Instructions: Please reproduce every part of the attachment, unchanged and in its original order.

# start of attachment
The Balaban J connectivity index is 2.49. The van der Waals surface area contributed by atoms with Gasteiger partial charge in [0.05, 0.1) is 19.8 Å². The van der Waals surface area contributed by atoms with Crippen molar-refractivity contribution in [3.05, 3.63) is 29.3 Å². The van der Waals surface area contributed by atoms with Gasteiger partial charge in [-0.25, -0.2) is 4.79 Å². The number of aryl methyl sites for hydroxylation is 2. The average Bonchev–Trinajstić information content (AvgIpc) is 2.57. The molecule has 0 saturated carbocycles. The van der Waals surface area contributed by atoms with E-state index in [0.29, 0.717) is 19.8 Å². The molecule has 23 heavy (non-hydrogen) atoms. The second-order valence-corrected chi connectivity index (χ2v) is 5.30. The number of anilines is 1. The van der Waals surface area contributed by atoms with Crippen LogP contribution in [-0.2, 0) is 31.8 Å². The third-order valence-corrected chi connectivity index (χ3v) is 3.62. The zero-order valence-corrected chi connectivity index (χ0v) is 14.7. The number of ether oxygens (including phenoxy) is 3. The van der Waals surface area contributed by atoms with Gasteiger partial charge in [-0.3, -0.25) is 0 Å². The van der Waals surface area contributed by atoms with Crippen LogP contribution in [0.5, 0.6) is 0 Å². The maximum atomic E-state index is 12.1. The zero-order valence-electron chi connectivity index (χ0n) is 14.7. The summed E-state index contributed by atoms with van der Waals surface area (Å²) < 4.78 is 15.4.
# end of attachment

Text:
The Balaban J connectivity index is 2.49. The van der Waals surface area contributed by atoms with Gasteiger partial charge in [0.05, 0.1) is 19.8 Å². The van der Waals surface area contributed by atoms with Crippen molar-refractivity contribution in [3.05, 3.63) is 29.3 Å². The van der Waals surface area contributed by atoms with Gasteiger partial charge in [-0.25, -0.2) is 4.79 Å². The number of aryl methyl sites for hydroxylation is 2. The average Bonchev–Trinajstić information content (AvgIpc) is 2.57. The molecule has 0 saturated carbocycles. The van der Waals surface area contributed by atoms with E-state index in [0.29, 0.717) is 19.8 Å². The molecule has 23 heavy (non-hydrogen) atoms. The second-order valence-corrected chi connectivity index (χ2v) is 5.30. The number of anilines is 1. The van der Waals surface area contributed by atoms with Crippen LogP contribution in [-0.2, 0) is 31.8 Å². The third-order valence-corrected chi connectivity index (χ3v) is 3.62. The zero-order valence-corrected chi connectivity index (χ0v) is 14.7. The number of ether oxygens (including phenoxy) is 3. The van der Waals surface area contributed by atoms with Gasteiger partial charge in [-0.3, -0.25) is 0 Å². The van der Waals surface area contributed by atoms with Crippen LogP contribution in [0.5, 0.6) is 0 Å². The maximum atomic E-state index is 12.1. The zero-order valence-electron chi connectivity index (χ0n) is 14.7. The summed E-state index contributed by atoms with van der Waals surface area (Å²) < 4.78 is 15.4.